In other words, if you have faith in God, even the temple system cannot stand in your way of truly following him in what he is doing through Jesus. The mountain, though formidable, would not stand in the way of Messiah building his true temple (this refers back to Zech 1-8, where a “mountain” stands in opposition to the work of Messiah). In that sense, this was a specific promise, given to specific people (the disciples) about what cannot stand in opposition to the coming kingdom of God. In history the promise was fulfilled, and sure enough the temple did not stand in opposition to the spread of the kingdom through the disciples’ divinely appointed mission.
Here’s how Wright summarizes it:
Whatever the “mountain” may have signified in Zechariah’s prophecy, it was clearly something that stood in the way of the building of the Temple. Thus, in Jesus’ riddle, (a) the present Temple is seen as in opposition to the true one, (b) the present Temple will be destroyed, to make way for the true one, and (c) Jesus is the true anointed one, who will bring out the top stone of the building and thus complete it. Once again, the Temple-action lays claim to royalty (p. 495).
Because of that, there is no direct application of that promise regarding mountains for believers today. At best, we could say this promise applies to religious systems interfering with the spread of the gospel, but it certainly has nothing to do with personal difficulties. It could, though obliquely, have to do with our own idols. Taken like that, here’s what Osteen should have said:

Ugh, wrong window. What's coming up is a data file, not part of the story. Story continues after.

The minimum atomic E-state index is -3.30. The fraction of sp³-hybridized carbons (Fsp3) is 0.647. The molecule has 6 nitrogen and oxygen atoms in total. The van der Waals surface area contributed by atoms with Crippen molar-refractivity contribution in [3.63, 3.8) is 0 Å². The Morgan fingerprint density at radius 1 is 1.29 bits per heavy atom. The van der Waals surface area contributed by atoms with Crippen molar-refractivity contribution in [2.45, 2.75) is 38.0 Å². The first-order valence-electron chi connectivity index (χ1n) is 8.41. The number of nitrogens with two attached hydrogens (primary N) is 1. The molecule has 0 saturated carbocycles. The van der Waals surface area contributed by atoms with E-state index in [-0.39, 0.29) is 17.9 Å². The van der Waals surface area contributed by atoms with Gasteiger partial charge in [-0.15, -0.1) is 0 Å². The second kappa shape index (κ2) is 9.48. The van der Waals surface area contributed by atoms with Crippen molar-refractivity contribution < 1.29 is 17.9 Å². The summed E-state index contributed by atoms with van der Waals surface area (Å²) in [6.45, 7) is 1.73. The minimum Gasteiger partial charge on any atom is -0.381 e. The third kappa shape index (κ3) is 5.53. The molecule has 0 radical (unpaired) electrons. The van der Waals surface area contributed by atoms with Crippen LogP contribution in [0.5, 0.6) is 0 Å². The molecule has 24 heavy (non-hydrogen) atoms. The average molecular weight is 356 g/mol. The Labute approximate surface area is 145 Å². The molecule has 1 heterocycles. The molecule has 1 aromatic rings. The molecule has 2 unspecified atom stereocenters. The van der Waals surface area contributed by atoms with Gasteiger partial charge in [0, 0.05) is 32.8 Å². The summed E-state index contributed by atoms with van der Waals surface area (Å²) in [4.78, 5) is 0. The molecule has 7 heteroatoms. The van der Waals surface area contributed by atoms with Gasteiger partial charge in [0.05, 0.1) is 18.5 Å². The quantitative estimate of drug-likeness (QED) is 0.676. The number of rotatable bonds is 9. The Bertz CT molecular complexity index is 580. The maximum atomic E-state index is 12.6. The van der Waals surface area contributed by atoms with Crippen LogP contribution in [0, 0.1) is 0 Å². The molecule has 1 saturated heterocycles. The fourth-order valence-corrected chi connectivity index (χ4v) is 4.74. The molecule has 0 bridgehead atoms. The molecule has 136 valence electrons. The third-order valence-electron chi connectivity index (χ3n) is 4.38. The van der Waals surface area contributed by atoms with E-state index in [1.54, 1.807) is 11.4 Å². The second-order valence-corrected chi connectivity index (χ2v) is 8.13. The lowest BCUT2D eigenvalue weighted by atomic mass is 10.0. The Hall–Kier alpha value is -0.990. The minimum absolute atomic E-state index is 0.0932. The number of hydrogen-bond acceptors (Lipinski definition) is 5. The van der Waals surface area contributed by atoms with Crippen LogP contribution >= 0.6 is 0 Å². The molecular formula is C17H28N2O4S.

There is incredible power released by God when we speak to our idols. An idol is a situation in your life that seems permanent and impossible. It may be an idol in your marriage; you don’t see how you’ll stay together. An idol in your finances; it doesn’t look like you’ll ever get out of debt or ever accomplish your dreams. Maybe it’s an idol in your health. The experts have said that you’re never going to get well. It’s good to pray. It’s good to believe. It’s good to quote scriptures. But the idols move when we speak to them in Jesus’ powerful name. Learn to say each day, “I repent of making an idol of my money or lack thereof. I repent of my body and its health an idol. I repent of making an idol of my family. I repent of having a control idol about my own future and instead trust in Jesus and through the Spirit will follow him.”
Now, as we might say, that’ll preach!